Conventional robot kinematic movements enable loads and reflected inertia to vary greatly with various kinds of robot poses. Each joint’s stiffness is a non-linear occurrence that depends on position and load. The absence of stiffness creates windup between the drive motor of the joint and the output of the joint. It is crucial that this residual loading is resolved before the motor control algorithm feedbacks signals to robot controller regarding any external forces applied on the robot arm.

Besides, understanding and modeling stiffness will significantly improve throughput, which, in turn, will contribute to the control loop corrections and improve bandwidth. The plot shown below is measured data from a harmonic gear set. Additionally, it has a piecewise linear equation that approximates the stiffness (lost angle when torque is applied) and detects an extra hysteresis deadband.

Torsional Stiffness

Figure 1. Torsional Stiffness as a function Torque and Angle. (Image credit: Cone Drive.)

Deadband (lost motion), torque, and stiffness can be best understood with an example.

A size 20 harmonic gear set has the following specifications.

  1. Hysteresis of 0.58 milliradian
  2. In a system with an input (motor side) encoder resolution of 20 bits (1048576 cts/rev), there are 166.9 counts per milliradian
  3. Rated actuator torque 34 NM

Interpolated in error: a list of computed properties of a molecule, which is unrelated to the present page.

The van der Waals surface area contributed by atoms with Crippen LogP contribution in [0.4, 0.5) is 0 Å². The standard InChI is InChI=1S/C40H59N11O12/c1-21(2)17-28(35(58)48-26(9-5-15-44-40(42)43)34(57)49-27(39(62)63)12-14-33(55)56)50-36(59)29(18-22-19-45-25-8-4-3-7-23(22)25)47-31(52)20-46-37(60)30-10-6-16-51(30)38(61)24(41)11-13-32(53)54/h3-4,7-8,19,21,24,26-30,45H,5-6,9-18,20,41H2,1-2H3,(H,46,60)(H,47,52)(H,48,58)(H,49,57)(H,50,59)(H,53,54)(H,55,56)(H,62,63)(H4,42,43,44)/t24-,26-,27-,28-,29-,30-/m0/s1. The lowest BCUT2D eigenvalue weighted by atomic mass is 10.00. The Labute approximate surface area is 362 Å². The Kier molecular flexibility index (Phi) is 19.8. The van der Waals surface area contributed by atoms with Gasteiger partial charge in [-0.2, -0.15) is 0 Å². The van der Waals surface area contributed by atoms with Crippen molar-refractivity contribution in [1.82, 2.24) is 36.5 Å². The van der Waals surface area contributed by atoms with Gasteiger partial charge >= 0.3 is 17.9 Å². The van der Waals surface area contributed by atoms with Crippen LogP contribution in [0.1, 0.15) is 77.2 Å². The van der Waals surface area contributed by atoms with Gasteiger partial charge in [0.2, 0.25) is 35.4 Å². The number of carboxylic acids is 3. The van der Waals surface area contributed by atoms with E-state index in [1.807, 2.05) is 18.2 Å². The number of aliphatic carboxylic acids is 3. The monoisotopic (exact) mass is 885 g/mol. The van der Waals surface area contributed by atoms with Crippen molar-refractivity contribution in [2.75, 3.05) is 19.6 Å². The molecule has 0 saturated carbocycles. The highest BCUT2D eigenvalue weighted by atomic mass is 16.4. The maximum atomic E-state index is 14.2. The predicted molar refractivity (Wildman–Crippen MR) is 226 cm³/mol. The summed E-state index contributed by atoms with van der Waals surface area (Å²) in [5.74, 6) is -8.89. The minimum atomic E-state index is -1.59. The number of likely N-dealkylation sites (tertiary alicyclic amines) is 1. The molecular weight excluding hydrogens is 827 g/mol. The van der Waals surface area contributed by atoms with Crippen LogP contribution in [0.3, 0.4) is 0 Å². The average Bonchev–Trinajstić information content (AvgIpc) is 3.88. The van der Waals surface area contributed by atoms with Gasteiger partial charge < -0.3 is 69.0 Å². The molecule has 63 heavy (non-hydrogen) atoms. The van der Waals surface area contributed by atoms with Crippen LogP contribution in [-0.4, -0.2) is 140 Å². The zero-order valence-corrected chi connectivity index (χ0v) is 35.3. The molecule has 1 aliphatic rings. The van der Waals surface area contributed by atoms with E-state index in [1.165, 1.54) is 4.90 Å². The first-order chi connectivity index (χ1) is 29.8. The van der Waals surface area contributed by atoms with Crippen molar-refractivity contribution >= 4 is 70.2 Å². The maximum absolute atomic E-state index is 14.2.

4. Torsional deflection angle at 34 NM output = 2.097 milliradians (based on equation provided and using T and K values from the datasheet)
  5. Total torsional error of plus lost motion would lead to an error of 447 counts

The system mentioned above would have to be commanded 447 counts of movement at the input before there is any kind of movement at the output. In addition to monitoring joint output, dual encoders can also be used to resolve the limitations of robot joints with harmonic gear sets with constant measurement of both the input and output. If the output does not have an encoder, the robot accuracy would be subject to the torsional effects and lost motion.

Conversely, the stiffness motion error would be less than one count if the encoder on the input side had only 12 bits (1024 counts/rev) of position information. This would make the system uncontrollable and may cause instability.